Previous studies using specific and general caspase inhibitors indicated that HSV-1-induced apoptosis is caspase dependent (21, 26). Therefore, to confirm the induction of apoptosis by HSV, we used two assays to determine caspase activation. Treatment of cells with a cell-permeable, fluorescently labeled, pan-caspase inhibitor, fluorescein-z-VD-fmk, showed that over a period of 24 h, DCs from HSV-1-infected cultures had significantly higher levels of activated caspases than uninfected DCs or DCs treated with UV-HSV-1 (Fig. 1,C). These observations were confirmed by a colorimetric assay of caspase-3 activation from cell lysates of infected DCs compared with uninfected DC controls (Fig. 1 D). In this assay, HSV-2-infected cells had a higher level of caspase-3 activation, confirming our annexin V staining data. Thus, HSV infection of DCs induces caspase-3 activation.
Apoptosis induces characteristic, well-described changes in cell ultrastructure, most of which occur at late irreversible stages of apoptosis, but they can be distinguished from necrosis. Therefore, we next analyzed the ultrastructural morphology of HSV-infected DCs compared with uninfected controls. Uninfected DCs showed normal ultrastructure with heterogeneous chromatin and intact nuclear and plasma membranes and organelles (Fig. 2,B). In contrast, DCs from HSV-1-infected cultures at 12 h p.i. showed typical features of apoptosis, namely, cell shrinkage, chromatin condensation, nuclear fragmentation, membrane blebbing, and apoptotic body formation, with relatively preserved organelle structure (Fig. 2, A and D). In some apoptotic DCs, HSV-1 nucleocapsids were detected in the nucleus (Fig. 2,D, inset) and occasionally in the cytoplasm. There was no evidence of necrosis, which results in general swelling of cells and disruption of organelles with minimal nuclear changes. These morphological changes were very similar to the observed morphology in positive control cultures of human DCs treated with 1 M d-sorbitol to induce apoptosis (Fig. 2 C). Thus, DCs from HSV-1-infected cultures display typical apoptotic cell morphologies.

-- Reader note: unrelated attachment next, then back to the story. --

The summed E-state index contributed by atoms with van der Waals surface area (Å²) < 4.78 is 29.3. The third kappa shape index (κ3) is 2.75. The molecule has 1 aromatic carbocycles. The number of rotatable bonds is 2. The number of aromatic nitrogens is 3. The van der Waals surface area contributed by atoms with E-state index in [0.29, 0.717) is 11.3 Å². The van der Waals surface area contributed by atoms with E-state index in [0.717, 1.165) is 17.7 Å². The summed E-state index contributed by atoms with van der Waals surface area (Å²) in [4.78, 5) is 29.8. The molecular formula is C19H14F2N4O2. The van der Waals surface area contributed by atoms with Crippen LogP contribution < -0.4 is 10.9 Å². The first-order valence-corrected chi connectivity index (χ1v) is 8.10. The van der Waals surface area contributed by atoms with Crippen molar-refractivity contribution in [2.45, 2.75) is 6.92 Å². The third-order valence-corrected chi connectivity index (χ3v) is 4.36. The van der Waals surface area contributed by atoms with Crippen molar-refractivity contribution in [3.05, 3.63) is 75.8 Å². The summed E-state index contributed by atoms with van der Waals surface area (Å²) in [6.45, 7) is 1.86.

Both early and late HSV proteins are responsible for induction of apoptosis in monocyte-derived DCs
To determine the class and kinetics of viral proteins responsible for the observed apoptosis, we treated monocyte-derived DCs with 400 μg/ml PAA, an inhibitor of viral DNA polymerase and, thus, of late viral protein expression. We observed that apoptosis of HSV-1- and HSV-2-infected DCs was reduced, but not abolished, in PAA-treated cultures (Fig. 3), suggesting that both early and late HSV proteins play roles in apoptotic cell death in HSV-infected DCs. The levels of apoptosis due to late proteins were more apparent in HSV-2-infected DCs than in those infected with HSV-1.
HSV-infected apoptotic DCs are phagocytosed by uninfected DCs